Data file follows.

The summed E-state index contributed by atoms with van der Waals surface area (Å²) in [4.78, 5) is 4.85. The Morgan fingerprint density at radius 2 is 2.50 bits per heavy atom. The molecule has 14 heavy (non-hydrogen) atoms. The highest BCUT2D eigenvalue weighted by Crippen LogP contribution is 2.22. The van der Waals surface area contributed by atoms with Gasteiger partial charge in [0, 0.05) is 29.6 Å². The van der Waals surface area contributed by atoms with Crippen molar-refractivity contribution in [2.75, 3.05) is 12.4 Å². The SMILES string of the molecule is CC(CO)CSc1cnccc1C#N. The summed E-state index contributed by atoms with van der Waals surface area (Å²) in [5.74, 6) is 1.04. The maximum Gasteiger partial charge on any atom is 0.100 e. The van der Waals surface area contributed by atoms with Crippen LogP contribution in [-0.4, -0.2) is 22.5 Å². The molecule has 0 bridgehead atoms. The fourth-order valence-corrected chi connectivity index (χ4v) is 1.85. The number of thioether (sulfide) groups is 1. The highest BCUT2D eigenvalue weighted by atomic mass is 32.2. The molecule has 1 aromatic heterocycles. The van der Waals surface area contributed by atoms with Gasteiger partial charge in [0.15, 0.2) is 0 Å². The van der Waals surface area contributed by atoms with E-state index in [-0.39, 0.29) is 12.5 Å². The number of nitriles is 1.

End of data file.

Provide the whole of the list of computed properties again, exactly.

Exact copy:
The summed E-state index contributed by atoms with van der Waals surface area (Å²) in [4.78, 5) is 4.85. The Morgan fingerprint density at radius 2 is 2.50 bits per heavy atom. The molecule has 14 heavy (non-hydrogen) atoms. The highest BCUT2D eigenvalue weighted by Crippen LogP contribution is 2.22. The van der Waals surface area contributed by atoms with Gasteiger partial charge in [0, 0.05) is 29.6 Å². The van der Waals surface area contributed by atoms with Crippen molar-refractivity contribution in [2.75, 3.05) is 12.4 Å². The SMILES string of the molecule is CC(CO)CSc1cnccc1C#N. The summed E-state index contributed by atoms with van der Waals surface area (Å²) in [5.74, 6) is 1.04. The maximum Gasteiger partial charge on any atom is 0.100 e. The van der Waals surface area contributed by atoms with Crippen LogP contribution in [-0.4, -0.2) is 22.5 Å². The molecule has 0 bridgehead atoms. The fourth-order valence-corrected chi connectivity index (χ4v) is 1.85. The number of thioether (sulfide) groups is 1. The highest BCUT2D eigenvalue weighted by atomic mass is 32.2. The molecule has 1 aromatic heterocycles. The van der Waals surface area contributed by atoms with Gasteiger partial charge in [0.15, 0.2) is 0 Å². The van der Waals surface area contributed by atoms with E-state index in [-0.39, 0.29) is 12.5 Å². The number of nitriles is 1.